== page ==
Punta Gallinas. As soon as we decided we weren’t going to go to Brazil, a place we’d never heard of suddenly became a focus for our South American travels. We decided that our new mission was to travel to the most southern point in South America.

And to round it out?

We’d start at the most northern point in South America. And that point happens to be Punta Gallinas, Colombia.

Getting there would be a mission. A 2 day through the desert kind of mission to be exact. And of course, we’d need one day to get back. 

so windy, sandy, and hot!

It’s possible to get to Punta Gallinas independently. You can find the directions on Trip Advisor. A guy at a tour company in Santa Marta told us exactly how to do it and let us know the transportation costs. 

If we DIYed the trip, it would cost us each roughly 320.000 COP to get to Punta Gallinas. That’s strictly for transportation and thus didn’t include accommodation or food or water. 

Water which:

(a) we need to survive 

(b) is scarce in a desert

(c) would be extremely expensive to buy because of point b.

We’d needed to bring water with us. And I don’t know about you, but we couldn’t carry enough water for 3-5 days.

We started shopping around for a tour company that could take us. One that we went to said 650.000 COP per person (nearly $250 USD) — and they needed a minimum of 8 people. Insane! Currently they had a whooping zero people signed up to go. No wonder, eh?

Ultimately we found Expotur, a tour company in Santa Marta that would take us to Punta Gallinas for 450.000 COP. And if we booked the Lost City trek with them (something we were going to do anyway), they’d give us a discount on the Punta Gallinas trip. We negotiated a little more and ended up with a price we were really happy with.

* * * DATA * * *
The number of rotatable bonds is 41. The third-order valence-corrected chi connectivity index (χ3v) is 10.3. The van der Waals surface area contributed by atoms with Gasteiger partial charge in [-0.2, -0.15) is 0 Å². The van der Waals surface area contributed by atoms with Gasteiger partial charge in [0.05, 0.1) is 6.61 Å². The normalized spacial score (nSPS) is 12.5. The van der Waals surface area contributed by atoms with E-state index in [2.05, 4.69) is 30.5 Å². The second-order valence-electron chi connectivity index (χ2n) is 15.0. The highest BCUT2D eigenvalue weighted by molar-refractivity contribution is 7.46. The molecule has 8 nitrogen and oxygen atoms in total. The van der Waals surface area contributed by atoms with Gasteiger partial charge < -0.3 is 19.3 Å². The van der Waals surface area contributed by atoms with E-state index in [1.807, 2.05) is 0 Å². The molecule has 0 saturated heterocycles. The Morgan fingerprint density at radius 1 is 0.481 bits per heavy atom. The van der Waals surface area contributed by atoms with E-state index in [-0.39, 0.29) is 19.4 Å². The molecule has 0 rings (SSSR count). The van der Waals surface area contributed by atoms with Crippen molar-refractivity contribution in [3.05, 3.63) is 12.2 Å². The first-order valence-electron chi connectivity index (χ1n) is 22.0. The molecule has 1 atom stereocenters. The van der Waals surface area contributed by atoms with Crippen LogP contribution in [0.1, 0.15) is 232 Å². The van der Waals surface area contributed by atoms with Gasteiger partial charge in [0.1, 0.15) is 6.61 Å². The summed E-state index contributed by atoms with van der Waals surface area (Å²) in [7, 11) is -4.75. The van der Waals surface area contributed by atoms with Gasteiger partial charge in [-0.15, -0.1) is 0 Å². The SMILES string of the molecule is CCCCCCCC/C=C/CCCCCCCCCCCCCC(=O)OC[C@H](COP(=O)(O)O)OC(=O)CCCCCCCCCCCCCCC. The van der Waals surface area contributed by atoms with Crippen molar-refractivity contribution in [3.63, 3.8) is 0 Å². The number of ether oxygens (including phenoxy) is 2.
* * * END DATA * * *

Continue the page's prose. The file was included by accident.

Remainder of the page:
Honestly, we probably saved money or at the minimum broke even compared to if we DIYed the trip.

We decided to go with Expotur to do the tour to Punta Gallinas because:

  • they gave us a great deal
  • the woman we were dealing with (Heidi, if I remember correctly) was really professional and nice to us
  • the group would be small (only 6 people including Matt and I)

 You can get a great deal for the tour to Punta Gallinas considering it will include all food, accommodation, transportation and side trips, and a guide. 

Plus, having 24/7 access to a jeep meant that we could bring water from Santa Marta – running out of water was a huge worry for me. 

Was it worth doing a tour? 


As we watched independent travellers laying in their hammocks for hours on end to escape the blistering desert sun while willing the day away so they could leave the next day, we piled into our jeep and headed out to a salt water lake and played desert football with a little kid. We wouldn’t have had that experience otherwise. So for us, the tour was worth every peso – there was never a dull moment! 


Punta Gallinas, the most northern point in South America, is definitely as much about the journey as it is about the destination. We had an amazing time and are so glad that we chose to go with Expotur.